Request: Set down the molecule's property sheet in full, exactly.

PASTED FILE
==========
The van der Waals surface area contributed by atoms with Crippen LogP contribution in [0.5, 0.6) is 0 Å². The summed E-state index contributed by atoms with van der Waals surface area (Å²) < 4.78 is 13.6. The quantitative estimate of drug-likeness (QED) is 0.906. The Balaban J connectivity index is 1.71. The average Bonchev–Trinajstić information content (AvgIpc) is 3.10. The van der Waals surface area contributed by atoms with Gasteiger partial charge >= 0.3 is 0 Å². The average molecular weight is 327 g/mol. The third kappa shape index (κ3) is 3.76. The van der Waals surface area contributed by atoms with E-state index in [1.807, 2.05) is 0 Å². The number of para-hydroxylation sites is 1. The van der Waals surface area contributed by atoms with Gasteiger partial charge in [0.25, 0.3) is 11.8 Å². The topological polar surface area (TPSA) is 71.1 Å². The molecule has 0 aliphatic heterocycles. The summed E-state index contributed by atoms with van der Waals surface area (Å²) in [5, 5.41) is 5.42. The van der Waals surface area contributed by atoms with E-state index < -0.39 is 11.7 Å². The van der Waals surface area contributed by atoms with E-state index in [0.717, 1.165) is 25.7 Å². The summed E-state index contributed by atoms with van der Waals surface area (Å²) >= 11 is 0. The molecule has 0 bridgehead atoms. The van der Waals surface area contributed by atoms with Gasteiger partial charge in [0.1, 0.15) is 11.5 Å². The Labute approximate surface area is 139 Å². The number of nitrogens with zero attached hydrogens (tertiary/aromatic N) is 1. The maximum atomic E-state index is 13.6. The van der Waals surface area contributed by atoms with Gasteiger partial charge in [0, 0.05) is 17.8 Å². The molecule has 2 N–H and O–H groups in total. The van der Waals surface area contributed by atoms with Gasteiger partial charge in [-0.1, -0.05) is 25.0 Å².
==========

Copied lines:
The van der Waals surface area contributed by atoms with Crippen LogP contribution in [0.5, 0.6) is 0 Å². The summed E-state index contributed by atoms with van der Waals surface area (Å²) < 4.78 is 13.6. The quantitative estimate of drug-likeness (QED) is 0.906. The Balaban J connectivity index is 1.71. The average Bonchev–Trinajstić information content (AvgIpc) is 3.10. The van der Waals surface area contributed by atoms with Gasteiger partial charge >= 0.3 is 0 Å². The average molecular weight is 327 g/mol. The third kappa shape index (κ3) is 3.76. The van der Waals surface area contributed by atoms with E-state index in [1.807, 2.05) is 0 Å². The number of para-hydroxylation sites is 1. The van der Waals surface area contributed by atoms with Gasteiger partial charge in [0.25, 0.3) is 11.8 Å². The topological polar surface area (TPSA) is 71.1 Å². The molecule has 0 aliphatic heterocycles. The summed E-state index contributed by atoms with van der Waals surface area (Å²) in [5, 5.41) is 5.42. The van der Waals surface area contributed by atoms with E-state index < -0.39 is 11.7 Å². The van der Waals surface area contributed by atoms with E-state index in [0.717, 1.165) is 25.7 Å². The summed E-state index contributed by atoms with van der Waals surface area (Å²) >= 11 is 0. The molecule has 0 bridgehead atoms. The van der Waals surface area contributed by atoms with Gasteiger partial charge in [0.1, 0.15) is 11.5 Å². The Labute approximate surface area is 139 Å². The number of nitrogens with zero attached hydrogens (tertiary/aromatic N) is 1. The maximum atomic E-state index is 13.6. The van der Waals surface area contributed by atoms with Gasteiger partial charge in [0, 0.05) is 17.8 Å². The molecule has 2 N–H and O–H groups in total. The van der Waals surface area contributed by atoms with Gasteiger partial charge in [-0.1, -0.05) is 25.0 Å².